10 unusual herbs to grow

Many of us grow herbs such as rosemary, chives and parsley for their ornamental as well as culinary value. Indispensible as these plants are, there are other, less common herbs that are well worth growing, too.

We spoke to several herb growers at Gardeners’ World Live 2012, and chose 10 unusual herb varieties for green-fingered gastronomes. Find out more, below.


Allium cepa Proliferum Group (tree onion)

Tree onions look bizarre, having a cluster of ‘bulblets’ at the top of their stems, which can grow as tall as 1.5m. Use the bulblets for cooking in the same way as ordinary culinary onions, and use the young plants as spring onions. Tree onions are best grown in full sun.

Allium nutans (Siberian chives)

The flat leaves of this member of the onion family are suitable for use in the same way as ordinary chives, and have a buttery onion flavour. Additionally, the mauve flowers can flavour and decorate a salad. These hardy plants reach a height of 40cm. Divide clumps in autumn if they become congested.

Borago pygmaea (pygmy borage)

This low-growing, perennial borage bears attractive, small blue flowers from June, through to October. Very hardy, it grows well in ‘problem’ areas, like dry shady spots. Freeze the flowers in ice cubes or add them to a jug of Pimms.

Lablab purpureus (hyacinth bean)

This beautiful climber bears pods of black beans with a white stripe down the side. These must be boiled for a long time before eating, to remove poisonous compounds. The leaves can be used in the kitchen in place of vine leaves. Lablab is less hardy than runner beans, so don’t plant it out until all risk of frost has passed.

Lippia dulcis (Aztec sweet herb)

This perennial is covered in white, edible flowers in summer. Best grown in rich, moist soils, it forms a sprawling ground cover when positioned in a protected, partially shaded or sunny position. Lippia dulcis tastes of sweet camphor oil, and can be used as a natural sweetener, or to spice up a fruit salad.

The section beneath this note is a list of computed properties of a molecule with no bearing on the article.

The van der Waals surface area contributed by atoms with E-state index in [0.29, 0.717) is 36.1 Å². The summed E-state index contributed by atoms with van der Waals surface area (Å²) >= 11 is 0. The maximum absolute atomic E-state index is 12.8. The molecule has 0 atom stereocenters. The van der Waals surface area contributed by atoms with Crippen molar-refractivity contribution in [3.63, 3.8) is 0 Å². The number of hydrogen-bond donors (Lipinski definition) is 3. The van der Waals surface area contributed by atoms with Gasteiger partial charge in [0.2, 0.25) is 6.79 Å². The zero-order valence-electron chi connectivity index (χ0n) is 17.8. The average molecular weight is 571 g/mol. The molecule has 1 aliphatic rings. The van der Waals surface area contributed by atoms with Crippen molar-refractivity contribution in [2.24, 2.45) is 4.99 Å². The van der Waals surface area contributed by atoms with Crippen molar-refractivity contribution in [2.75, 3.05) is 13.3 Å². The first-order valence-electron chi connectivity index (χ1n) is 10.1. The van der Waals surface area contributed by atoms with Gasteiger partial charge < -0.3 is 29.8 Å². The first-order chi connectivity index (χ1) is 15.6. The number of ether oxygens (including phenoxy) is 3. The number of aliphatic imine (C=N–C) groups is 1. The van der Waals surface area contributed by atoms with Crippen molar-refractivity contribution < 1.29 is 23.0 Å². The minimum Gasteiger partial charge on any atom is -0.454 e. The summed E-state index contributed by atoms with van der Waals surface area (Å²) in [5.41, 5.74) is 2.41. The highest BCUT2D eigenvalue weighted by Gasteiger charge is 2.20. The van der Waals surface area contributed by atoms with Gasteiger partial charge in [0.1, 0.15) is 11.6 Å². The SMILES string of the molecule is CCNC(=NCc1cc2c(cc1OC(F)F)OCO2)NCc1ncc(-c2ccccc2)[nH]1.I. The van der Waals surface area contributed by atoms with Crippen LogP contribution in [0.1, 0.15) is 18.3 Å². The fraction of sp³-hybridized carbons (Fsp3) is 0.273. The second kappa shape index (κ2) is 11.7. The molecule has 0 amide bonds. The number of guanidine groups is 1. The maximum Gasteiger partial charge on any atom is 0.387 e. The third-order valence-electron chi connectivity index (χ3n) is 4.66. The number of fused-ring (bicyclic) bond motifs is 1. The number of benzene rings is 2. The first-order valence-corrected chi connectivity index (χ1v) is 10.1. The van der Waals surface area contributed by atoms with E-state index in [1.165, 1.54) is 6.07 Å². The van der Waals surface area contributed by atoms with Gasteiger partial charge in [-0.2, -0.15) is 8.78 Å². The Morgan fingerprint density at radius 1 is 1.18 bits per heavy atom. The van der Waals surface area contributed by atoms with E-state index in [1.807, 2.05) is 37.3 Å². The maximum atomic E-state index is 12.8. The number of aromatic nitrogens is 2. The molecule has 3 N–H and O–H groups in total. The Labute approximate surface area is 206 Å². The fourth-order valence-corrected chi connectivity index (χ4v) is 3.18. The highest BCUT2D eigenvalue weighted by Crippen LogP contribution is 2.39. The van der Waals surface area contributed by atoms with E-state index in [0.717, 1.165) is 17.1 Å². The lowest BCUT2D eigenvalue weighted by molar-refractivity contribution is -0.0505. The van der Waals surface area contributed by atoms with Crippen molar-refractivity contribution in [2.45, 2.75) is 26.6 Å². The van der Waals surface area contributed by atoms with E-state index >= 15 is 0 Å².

Mentha x gracilis ‘Variegata’ (ginger mint)

The yellow markings on the bright green leaves of this mint make it an attractive addition to the herb garden. Take care to plant it in a submerged pot, so that its rhizomes won’t run riot all over the plot. Unusually, this mint has a slight ginger flavour.

Persicaria odorata (Vietnamese coriander)

This tropical perennial can be identified by the dark ‘v’ marking on its leaves. These have a hot spicy flavour, making it a tasty addition to stir fries and curries, and dishes containing pork and pineapple. Grow it in full sun in well-drained pots or tubs, which can be brought inside in the winter.

Rumex scutatus (French sorrel)

French sorrel or oseille ronde, is less acid in flavour than common sorrel (Rumex acetosa), having a distinct tang of apple and lemon. This hardy perennial prefers a sunny spot, where it will grow to 30cm in height. Use the young leaves in mixed leaf salads, and bring the plant indoors for winter use.

Satureja montana (winter savory)

Winter savour is a hardy perennial, that grows into a small, shrubby clump. Small white flowers appear in late summer. After this, trim it up to a tighter shape. The leaves and tips can be used fresh or dried, to add a spicy flavour to herb mixes, stuffings, pulses, pates and meat dishes. Performs best in full sun, in well-drained soil.

Tagetes lucida (Mexican tarragon)

This Central and South American shrubby marigold has been used as a culinary and medicinal herb for centuries. It’s taller and more substantial than herbaceous marigiolds, reaching 80cm in height. Grow it to use as a bright-flowered substitute for Russian or French tarragon, and protect it from severe frosts in winter with fleece.

Many thanks to the following herb growers, for information on the plants in this feature:

Highdown Nursery

Hooksgreen Herbs

Pennard Plants


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